The other day I was traipsing home from Elmer’s through the Town Common when I happ’d upon a flurry of yellow flowers waving their little heads in the early fall breeze. Since I was wearing a dress I felt right at home among the happy little flowers, and then, just as I left their staid, I looked up and the street and trees were bathed in shadow, save for a sprinkling of yellow and red leaves dancing out of the maple tree, all lit up in afternoon sunlight. I thought I was in a Chinese movie, so cooperative was nature with environmental beauty that afternoon!
That’s my Autumn in Ashfield report.
Here’s what’s for dinner this week:
- Garlic and Herb marinated grilled Pork Chops
- Parisian Potatoes Gallette
- And some kind of vegetable! (Don’t know what kind yet)
I am going to put on extra staff for that night because garlic and herb marinated grilled pork chops by Jim are going to draw people from 5 states.
Hey, you know that last week we hosted a party at Elmer’s for people, not nary a one of which lived in Ashfield—or even Conway or Buckland? Those people came all the way from Dalton! One of them had eaten at Elmer’s and had liked us and requested all those people come all the way here for her party! Isn’t that amazing?
You can tell the weather is pretty—I don’t want to come inside to write. So I’ll just tell you the rest of what’s going on in Elmeria this week.
Come on in here Rob, and take a sit at the microphone here:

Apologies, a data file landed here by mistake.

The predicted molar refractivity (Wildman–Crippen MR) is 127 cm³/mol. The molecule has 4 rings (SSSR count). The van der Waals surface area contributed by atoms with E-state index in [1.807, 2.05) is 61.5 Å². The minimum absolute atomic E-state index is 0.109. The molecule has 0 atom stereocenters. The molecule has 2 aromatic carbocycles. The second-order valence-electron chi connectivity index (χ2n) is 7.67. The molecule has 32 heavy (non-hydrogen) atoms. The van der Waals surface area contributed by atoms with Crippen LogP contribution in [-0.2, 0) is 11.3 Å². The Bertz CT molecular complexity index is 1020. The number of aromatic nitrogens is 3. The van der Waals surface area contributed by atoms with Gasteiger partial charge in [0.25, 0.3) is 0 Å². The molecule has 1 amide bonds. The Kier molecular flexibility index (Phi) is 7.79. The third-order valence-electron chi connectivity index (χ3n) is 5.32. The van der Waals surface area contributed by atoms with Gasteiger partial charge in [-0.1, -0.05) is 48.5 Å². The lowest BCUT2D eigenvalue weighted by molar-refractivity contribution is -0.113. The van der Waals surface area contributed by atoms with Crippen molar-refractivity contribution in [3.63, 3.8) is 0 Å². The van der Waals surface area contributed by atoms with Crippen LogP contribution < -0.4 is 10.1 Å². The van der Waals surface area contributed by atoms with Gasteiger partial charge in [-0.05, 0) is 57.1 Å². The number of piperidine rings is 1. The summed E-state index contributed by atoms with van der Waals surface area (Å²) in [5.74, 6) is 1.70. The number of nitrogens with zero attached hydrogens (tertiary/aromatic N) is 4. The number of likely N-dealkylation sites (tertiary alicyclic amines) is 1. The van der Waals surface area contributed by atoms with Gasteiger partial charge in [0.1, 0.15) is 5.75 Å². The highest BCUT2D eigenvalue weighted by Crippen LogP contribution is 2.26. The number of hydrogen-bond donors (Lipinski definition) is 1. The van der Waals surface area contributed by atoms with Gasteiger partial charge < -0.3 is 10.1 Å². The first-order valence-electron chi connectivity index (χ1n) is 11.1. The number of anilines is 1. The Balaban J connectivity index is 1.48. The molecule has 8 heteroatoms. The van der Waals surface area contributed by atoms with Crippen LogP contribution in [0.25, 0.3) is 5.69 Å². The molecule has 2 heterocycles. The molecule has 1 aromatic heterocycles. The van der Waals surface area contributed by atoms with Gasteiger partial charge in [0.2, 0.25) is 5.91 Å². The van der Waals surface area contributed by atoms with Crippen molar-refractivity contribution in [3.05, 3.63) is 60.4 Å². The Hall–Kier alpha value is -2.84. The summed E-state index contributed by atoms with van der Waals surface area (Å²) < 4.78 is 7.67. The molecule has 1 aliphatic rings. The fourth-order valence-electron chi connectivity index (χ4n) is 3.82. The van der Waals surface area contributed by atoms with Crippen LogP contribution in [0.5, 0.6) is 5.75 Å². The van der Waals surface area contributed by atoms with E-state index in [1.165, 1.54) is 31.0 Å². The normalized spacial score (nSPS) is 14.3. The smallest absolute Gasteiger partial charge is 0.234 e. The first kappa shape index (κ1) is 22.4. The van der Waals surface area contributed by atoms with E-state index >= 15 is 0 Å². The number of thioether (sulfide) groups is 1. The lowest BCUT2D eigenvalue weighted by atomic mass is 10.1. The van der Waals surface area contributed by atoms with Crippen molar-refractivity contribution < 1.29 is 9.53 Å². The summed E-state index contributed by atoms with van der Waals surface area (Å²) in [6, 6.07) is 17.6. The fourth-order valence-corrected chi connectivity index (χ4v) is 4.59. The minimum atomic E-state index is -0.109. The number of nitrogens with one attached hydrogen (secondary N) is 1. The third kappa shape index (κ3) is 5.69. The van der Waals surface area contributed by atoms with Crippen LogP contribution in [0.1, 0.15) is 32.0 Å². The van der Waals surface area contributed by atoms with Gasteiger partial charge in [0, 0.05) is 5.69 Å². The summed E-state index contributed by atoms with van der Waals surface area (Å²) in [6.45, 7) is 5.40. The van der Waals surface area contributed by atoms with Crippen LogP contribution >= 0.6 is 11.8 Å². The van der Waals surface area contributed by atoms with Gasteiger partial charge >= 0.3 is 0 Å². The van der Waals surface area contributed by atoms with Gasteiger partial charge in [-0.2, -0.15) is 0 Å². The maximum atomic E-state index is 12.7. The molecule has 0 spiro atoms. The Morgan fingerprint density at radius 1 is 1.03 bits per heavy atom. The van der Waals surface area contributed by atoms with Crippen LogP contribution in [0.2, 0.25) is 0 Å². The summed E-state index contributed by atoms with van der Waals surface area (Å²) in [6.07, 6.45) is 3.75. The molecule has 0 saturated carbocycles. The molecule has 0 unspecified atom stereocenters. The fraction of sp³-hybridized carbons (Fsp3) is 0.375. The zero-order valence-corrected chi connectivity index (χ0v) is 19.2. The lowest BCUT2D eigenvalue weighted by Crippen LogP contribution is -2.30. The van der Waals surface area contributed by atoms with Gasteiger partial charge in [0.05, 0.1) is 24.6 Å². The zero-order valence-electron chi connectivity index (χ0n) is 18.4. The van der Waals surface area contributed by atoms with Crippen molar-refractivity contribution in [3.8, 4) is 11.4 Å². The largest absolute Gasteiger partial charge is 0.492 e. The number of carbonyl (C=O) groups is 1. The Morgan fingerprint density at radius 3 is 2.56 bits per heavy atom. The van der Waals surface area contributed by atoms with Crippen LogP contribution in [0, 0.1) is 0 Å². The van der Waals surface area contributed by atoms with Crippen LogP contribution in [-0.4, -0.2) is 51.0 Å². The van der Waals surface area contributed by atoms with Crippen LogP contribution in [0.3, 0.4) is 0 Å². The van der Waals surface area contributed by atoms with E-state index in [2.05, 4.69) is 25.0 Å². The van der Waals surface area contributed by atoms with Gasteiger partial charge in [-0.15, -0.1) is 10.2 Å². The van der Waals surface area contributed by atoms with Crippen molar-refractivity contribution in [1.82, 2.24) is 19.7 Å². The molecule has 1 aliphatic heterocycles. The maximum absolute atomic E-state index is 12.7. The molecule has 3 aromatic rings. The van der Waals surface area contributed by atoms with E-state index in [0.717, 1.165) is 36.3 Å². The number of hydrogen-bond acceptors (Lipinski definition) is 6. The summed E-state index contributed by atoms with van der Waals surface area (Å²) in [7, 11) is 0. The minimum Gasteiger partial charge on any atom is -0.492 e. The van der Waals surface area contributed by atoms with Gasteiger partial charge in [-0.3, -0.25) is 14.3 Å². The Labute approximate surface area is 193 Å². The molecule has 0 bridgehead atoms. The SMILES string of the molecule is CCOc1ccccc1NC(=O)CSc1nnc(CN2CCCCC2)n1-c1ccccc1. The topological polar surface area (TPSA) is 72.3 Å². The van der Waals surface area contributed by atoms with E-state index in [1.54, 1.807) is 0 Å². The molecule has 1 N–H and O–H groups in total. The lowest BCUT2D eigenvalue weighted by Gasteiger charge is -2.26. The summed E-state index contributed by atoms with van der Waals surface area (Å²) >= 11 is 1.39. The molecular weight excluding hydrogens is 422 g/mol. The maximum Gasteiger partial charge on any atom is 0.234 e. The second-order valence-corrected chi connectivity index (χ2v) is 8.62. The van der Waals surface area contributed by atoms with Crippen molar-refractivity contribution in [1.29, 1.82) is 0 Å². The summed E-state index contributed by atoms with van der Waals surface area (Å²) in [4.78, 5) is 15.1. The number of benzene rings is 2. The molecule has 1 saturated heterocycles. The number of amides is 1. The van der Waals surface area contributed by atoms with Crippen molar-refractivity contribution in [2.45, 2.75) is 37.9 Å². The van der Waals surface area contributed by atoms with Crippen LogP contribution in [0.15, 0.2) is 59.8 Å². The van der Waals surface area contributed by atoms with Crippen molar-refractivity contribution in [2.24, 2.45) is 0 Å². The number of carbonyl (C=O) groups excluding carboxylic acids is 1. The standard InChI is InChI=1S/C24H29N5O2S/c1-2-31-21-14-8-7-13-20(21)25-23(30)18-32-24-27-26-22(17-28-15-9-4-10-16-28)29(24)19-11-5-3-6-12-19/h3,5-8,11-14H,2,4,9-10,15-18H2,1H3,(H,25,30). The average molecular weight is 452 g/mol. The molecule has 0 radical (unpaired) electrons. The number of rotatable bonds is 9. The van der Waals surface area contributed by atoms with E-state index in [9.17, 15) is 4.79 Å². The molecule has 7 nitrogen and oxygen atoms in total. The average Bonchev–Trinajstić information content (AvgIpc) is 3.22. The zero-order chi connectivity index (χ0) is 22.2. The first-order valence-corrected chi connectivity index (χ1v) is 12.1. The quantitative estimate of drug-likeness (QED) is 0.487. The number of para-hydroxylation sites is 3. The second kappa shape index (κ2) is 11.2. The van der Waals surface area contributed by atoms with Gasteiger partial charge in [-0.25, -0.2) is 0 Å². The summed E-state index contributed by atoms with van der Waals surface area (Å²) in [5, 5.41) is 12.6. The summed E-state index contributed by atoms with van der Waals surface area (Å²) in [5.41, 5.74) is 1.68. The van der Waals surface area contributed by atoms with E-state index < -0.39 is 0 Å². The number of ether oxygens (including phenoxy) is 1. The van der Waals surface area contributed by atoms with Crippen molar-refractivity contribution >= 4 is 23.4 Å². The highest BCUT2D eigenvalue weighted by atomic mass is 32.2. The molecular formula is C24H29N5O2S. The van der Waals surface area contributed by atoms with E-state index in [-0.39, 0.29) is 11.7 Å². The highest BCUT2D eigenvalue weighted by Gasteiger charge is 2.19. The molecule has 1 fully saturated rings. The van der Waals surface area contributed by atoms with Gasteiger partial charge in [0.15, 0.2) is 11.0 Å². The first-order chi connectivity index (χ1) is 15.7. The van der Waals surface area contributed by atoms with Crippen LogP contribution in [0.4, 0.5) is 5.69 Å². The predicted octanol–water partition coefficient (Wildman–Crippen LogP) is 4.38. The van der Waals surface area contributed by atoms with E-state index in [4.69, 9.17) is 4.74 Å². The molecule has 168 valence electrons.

Rob’s Grocery Talk with Rob
Cute blondes make me commit crimes.
I hope you all know about the great deal we have on coffee beans here at Elmer’s Store. If you don’t, here it is: we sell 1.25 lb bags of delicious Café Altura coffee beans for just $9.99! This isn’t just a sale, but our everyday price. And you did notice I wrote “one point two five” didn’t you? Good, because it’s that extra quarter pound that should be in the evidence room at Ashfield P.D. while I sit in a dank jail cell awaiting interrogation.
Our story begins with an innocent customer plucking one of said bags of coffee off the shelf and bringing it to the counter which, unfortunately for her, I happen to be manning that afternoon. After purchasing the coffee, she asked if I could grind it for her. “It would be my pleasure” I said (I’m always very polite to my customers).
Here at Elmer’s Store, we have a top-of-the-line Bunn burr grinder with a hopper designed to hold one pound of beans. Now, I can get 1.25 pounds in there if I’m careful, but usually I end up spilling beans here and there and that just doesn’t look good. So this time, I came up with the brilliant idea of pouring a quarter pound of beans into an empty cup first, then pouring the remaining pound in the grinder, and adding the first cup when there was room for it in the hopper.
Which I was going to do, I swear.
Except at that moment, this really cute blonde walks in (I’ll call her “Laura” because that’s her name). Turns out she’s a sales rep for a line of juices that has, like, WAY more anti-oxidants than anything in the universe and she would like me to carry it in our store.
“Just a minute” I said. “Let me finish grinding this coffee and I’ll be right with you” (I’m always very polite to potential vendors). So I finish the grinding, hand the warm aromatic bag to the customer, thank her, and turn my attention to Laura, who is still very cute.
We chatted awhile, and although I knew I was throwing away my only chance to live a happy, meaningful life with her, I decided NOT to order 75 cases of the stuff on the spot. But she did leave me with a free sample and some information, which I set on the back counter right next to a cup containing about a quarter pound of coffee beans.
The customer had already left the store (I was wondering why she was acting a little hesitant to leave) so there was nothing I could do. However, if she is reading this, I want her to please come back to Elmer’s Store so I can make things right.